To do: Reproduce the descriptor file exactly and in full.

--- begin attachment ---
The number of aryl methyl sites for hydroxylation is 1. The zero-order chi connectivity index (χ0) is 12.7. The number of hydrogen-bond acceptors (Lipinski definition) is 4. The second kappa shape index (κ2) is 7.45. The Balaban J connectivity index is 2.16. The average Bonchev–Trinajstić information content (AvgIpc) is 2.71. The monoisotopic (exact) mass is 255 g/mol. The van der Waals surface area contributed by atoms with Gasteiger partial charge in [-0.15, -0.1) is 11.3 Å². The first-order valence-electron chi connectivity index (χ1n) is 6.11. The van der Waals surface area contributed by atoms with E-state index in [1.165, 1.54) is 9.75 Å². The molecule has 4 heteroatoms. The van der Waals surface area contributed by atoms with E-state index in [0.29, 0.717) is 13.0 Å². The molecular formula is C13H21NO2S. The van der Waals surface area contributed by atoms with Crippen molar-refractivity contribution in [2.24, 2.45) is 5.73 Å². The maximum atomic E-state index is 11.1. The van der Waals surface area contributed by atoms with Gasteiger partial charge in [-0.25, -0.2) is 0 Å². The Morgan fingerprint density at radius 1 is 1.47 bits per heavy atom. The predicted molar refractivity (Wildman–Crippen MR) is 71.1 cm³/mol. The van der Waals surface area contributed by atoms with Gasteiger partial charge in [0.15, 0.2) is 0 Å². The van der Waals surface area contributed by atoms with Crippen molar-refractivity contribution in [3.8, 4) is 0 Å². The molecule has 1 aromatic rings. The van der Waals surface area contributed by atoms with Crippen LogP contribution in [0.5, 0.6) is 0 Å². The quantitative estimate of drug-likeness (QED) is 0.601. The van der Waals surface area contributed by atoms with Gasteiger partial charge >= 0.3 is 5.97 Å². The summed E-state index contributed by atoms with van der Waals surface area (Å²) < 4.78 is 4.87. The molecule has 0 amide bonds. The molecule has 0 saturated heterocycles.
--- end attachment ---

The number of aryl methyl sites for hydroxylation is 1. The zero-order chi connectivity index (χ0) is 12.7. The number of hydrogen-bond acceptors (Lipinski definition) is 4. The second kappa shape index (κ2) is 7.45. The Balaban J connectivity index is 2.16. The average Bonchev–Trinajstić information content (AvgIpc) is 2.71. The monoisotopic (exact) mass is 255 g/mol. The van der Waals surface area contributed by atoms with Gasteiger partial charge in [-0.15, -0.1) is 11.3 Å². The first-order valence-electron chi connectivity index (χ1n) is 6.11. The van der Waals surface area contributed by atoms with E-state index in [1.165, 1.54) is 9.75 Å². The molecule has 4 heteroatoms. The van der Waals surface area contributed by atoms with E-state index in [0.29, 0.717) is 13.0 Å². The molecular formula is C13H21NO2S. The van der Waals surface area contributed by atoms with Crippen molar-refractivity contribution in [2.24, 2.45) is 5.73 Å². The maximum atomic E-state index is 11.1. The van der Waals surface area contributed by atoms with Gasteiger partial charge in [-0.25, -0.2) is 0 Å². The Morgan fingerprint density at radius 1 is 1.47 bits per heavy atom. The predicted molar refractivity (Wildman–Crippen MR) is 71.1 cm³/mol. The van der Waals surface area contributed by atoms with Gasteiger partial charge in [0.15, 0.2) is 0 Å². The van der Waals surface area contributed by atoms with Crippen molar-refractivity contribution in [3.8, 4) is 0 Å². The molecule has 1 aromatic rings. The van der Waals surface area contributed by atoms with Crippen LogP contribution in [0.5, 0.6) is 0 Å². The quantitative estimate of drug-likeness (QED) is 0.601. The van der Waals surface area contributed by atoms with Gasteiger partial charge >= 0.3 is 5.97 Å². The summed E-state index contributed by atoms with van der Waals surface area (Å²) < 4.78 is 4.87. The molecule has 0 amide bonds. The molecule has 0 saturated heterocycles.